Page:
Superseding Indictment Brought Against Bakersfield Man Who Allegedly Conspired with Police Officers to Sell Methamphetamine and Marijuana
BAKERSFIELD, Calif. — On Thursday, a superseding indictment was brought against Noel Carter, 45, of Bakersfield, adding charges of bank fraud and making a false statement on a loan application, U.S. Attorney McGregor W. Scott announced.
On September 14, 2017, Carter was charged in an indictment for conspiring with Bakersfield Police Department officers Damacio Diaz and Patrick Mara to distribute methamphetamine and marijuana that Diaz and Mara seized in the course of their duties as police officers.
The superseding indictment re-alleges that from April 2012 to August 2015, Carter conspired with Diaz and Mara who deliberately failed to submit the seized drugs into the BPD evidence room, and instead provided the stolen narcotics to Carter so Carter could sell those narcotics for profit. The indictment also alleges that Mara took marijuana and provided it to Carter to process so it was suitable for sale. Finally, the indictment alleges that Carter conspired with Mara to unlawfully manufacture, process, and sell marijuana for profit.
Earlier court records indicate that in May 2016, Diaz pleaded guilty to possessing with the intent to distribute methamphetamine, as well as receiving bribes and making a false income tax return. In June 2016, Mara pleaded guilty to conspiring to distribute, and to possess with the intent to distribute, methamphetamine. Both were removed from active duty with the Bakersfield Police Department and are currently serving federal prison sentences.
The superseding indictment adds five additional charges of bank fraud against Carter, alleging that in 2016 and 2017 Carter was a manager of a virtual office and short-term office rental business known as Pacific Workplaces located in the Bank of America Building, 5th Floor, 1430 Truxtun Avenue in Bakersfield. As a contract manager for the Pacific Workplaces office, Carter was responsible for the overall operation of the office, which included the rental of space, sale of services, and the invoicing and collection of payments from clients who used the services and facilities of Pacific Workplaces. Carter was required to deposit payments of Pacific Workplaces’ customers into company checking accounts. Carter is charged with knowingly and fraudulently negotiating Pacific Workplaces customers’ checks and depositing those checks into his personal bank account at Chase Bank, for his own personal gain.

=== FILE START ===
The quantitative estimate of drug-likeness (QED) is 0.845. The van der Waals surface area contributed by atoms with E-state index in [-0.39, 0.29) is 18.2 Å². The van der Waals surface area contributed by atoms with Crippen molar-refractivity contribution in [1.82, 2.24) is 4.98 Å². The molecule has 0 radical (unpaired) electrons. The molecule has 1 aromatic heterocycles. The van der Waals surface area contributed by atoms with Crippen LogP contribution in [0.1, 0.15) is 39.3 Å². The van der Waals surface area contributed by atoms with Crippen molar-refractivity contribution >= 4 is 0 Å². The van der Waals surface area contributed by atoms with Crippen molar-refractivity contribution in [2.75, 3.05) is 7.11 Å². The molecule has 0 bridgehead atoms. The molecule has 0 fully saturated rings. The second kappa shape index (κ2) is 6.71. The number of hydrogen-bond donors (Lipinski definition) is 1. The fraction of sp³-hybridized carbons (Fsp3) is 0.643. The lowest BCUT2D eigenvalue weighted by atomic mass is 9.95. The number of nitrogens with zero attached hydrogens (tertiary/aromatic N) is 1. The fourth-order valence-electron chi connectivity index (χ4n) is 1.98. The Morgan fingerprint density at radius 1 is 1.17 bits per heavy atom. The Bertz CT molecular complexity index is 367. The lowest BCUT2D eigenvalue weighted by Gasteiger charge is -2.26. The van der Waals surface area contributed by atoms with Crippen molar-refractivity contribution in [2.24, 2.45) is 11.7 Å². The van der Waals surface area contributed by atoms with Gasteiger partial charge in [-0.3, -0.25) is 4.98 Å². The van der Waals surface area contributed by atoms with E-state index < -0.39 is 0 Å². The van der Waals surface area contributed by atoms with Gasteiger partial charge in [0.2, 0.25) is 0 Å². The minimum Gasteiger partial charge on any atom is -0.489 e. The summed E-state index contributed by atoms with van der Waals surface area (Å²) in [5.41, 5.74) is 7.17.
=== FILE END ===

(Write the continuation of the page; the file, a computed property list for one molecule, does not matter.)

The superseding indictment also adds one additional count of making false statement on a loan application with a federally insured financial institution. The count alleges that on November 3, 2017, Carter knowingly made false statements in a loan application for the purchase of a new Mercedes-Benz automobile. Carter claimed that he earned a gross monthly income of $20,000 from Pacific Workplaces, and provided false pay stubs in support of this statement, when in fact, his actual monthly income from Pacific Workplaces was approximately $4,000.
This case is the product of an investigation by the Federal Bureau of Investigation, the Drug Enforcement Administration, the IRS Criminal Investigation, and the Bakersfield Police Department. Assistant U.S. Attorneys Brian K. Delaney and Angela Scott are prosecuting the case.
If convicted, Carter faces a maximum statutory penalty of life in prison and a $10 million fine. Any sentence, however, would be determined at the discretion of the court after consideration of any applicable statutory factors and the Federal Sentencing Guidelines, which take into account a number of variables. The charges are only allegations; the defendant is presumed innocent until and unless proven guilty beyond a reasonable doubt.